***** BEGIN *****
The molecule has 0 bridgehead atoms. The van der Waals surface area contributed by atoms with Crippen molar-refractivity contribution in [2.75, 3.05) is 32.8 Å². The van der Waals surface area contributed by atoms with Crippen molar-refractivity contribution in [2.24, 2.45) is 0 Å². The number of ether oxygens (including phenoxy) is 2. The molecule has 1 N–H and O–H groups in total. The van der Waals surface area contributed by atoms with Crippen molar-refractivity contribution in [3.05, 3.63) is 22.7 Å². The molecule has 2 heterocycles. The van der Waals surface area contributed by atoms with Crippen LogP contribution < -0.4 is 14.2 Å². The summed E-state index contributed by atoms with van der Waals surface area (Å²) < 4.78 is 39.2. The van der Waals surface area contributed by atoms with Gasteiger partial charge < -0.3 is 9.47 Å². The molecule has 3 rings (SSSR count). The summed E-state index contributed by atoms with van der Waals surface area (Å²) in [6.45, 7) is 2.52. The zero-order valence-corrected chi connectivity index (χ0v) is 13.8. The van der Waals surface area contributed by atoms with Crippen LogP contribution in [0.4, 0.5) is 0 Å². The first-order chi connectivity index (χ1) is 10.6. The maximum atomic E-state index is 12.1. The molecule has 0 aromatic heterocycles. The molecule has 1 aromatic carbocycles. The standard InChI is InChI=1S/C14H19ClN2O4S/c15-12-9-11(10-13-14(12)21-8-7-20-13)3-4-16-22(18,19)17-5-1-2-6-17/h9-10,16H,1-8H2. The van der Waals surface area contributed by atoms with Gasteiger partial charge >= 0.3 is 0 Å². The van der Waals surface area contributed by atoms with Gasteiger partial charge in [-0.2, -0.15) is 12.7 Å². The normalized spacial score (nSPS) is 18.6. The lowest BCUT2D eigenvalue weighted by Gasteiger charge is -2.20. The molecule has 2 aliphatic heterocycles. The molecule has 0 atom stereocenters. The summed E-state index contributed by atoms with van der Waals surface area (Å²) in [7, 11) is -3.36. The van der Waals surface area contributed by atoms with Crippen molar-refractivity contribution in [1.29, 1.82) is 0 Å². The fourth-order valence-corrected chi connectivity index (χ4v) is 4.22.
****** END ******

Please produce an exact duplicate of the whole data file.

The molecule has 0 bridgehead atoms. The van der Waals surface area contributed by atoms with Crippen molar-refractivity contribution in [2.75, 3.05) is 32.8 Å². The van der Waals surface area contributed by atoms with Crippen molar-refractivity contribution in [2.24, 2.45) is 0 Å². The number of ether oxygens (including phenoxy) is 2. The molecule has 1 N–H and O–H groups in total. The van der Waals surface area contributed by atoms with Crippen molar-refractivity contribution in [3.05, 3.63) is 22.7 Å². The molecule has 2 heterocycles. The van der Waals surface area contributed by atoms with Crippen LogP contribution < -0.4 is 14.2 Å². The summed E-state index contributed by atoms with van der Waals surface area (Å²) < 4.78 is 39.2. The van der Waals surface area contributed by atoms with Gasteiger partial charge < -0.3 is 9.47 Å². The molecule has 3 rings (SSSR count). The summed E-state index contributed by atoms with van der Waals surface area (Å²) in [6.45, 7) is 2.52. The zero-order valence-corrected chi connectivity index (χ0v) is 13.8. The van der Waals surface area contributed by atoms with Crippen LogP contribution in [0.4, 0.5) is 0 Å². The first-order chi connectivity index (χ1) is 10.6. The maximum atomic E-state index is 12.1. The molecule has 0 aromatic heterocycles. The molecule has 1 aromatic carbocycles. The standard InChI is InChI=1S/C14H19ClN2O4S/c15-12-9-11(10-13-14(12)21-8-7-20-13)3-4-16-22(18,19)17-5-1-2-6-17/h9-10,16H,1-8H2. The van der Waals surface area contributed by atoms with Gasteiger partial charge >= 0.3 is 0 Å². The van der Waals surface area contributed by atoms with Gasteiger partial charge in [-0.2, -0.15) is 12.7 Å². The normalized spacial score (nSPS) is 18.6. The lowest BCUT2D eigenvalue weighted by Gasteiger charge is -2.20. The molecule has 2 aliphatic heterocycles. The molecule has 0 atom stereocenters. The summed E-state index contributed by atoms with van der Waals surface area (Å²) in [7, 11) is -3.36. The van der Waals surface area contributed by atoms with Crippen molar-refractivity contribution in [1.29, 1.82) is 0 Å². The fourth-order valence-corrected chi connectivity index (χ4v) is 4.22.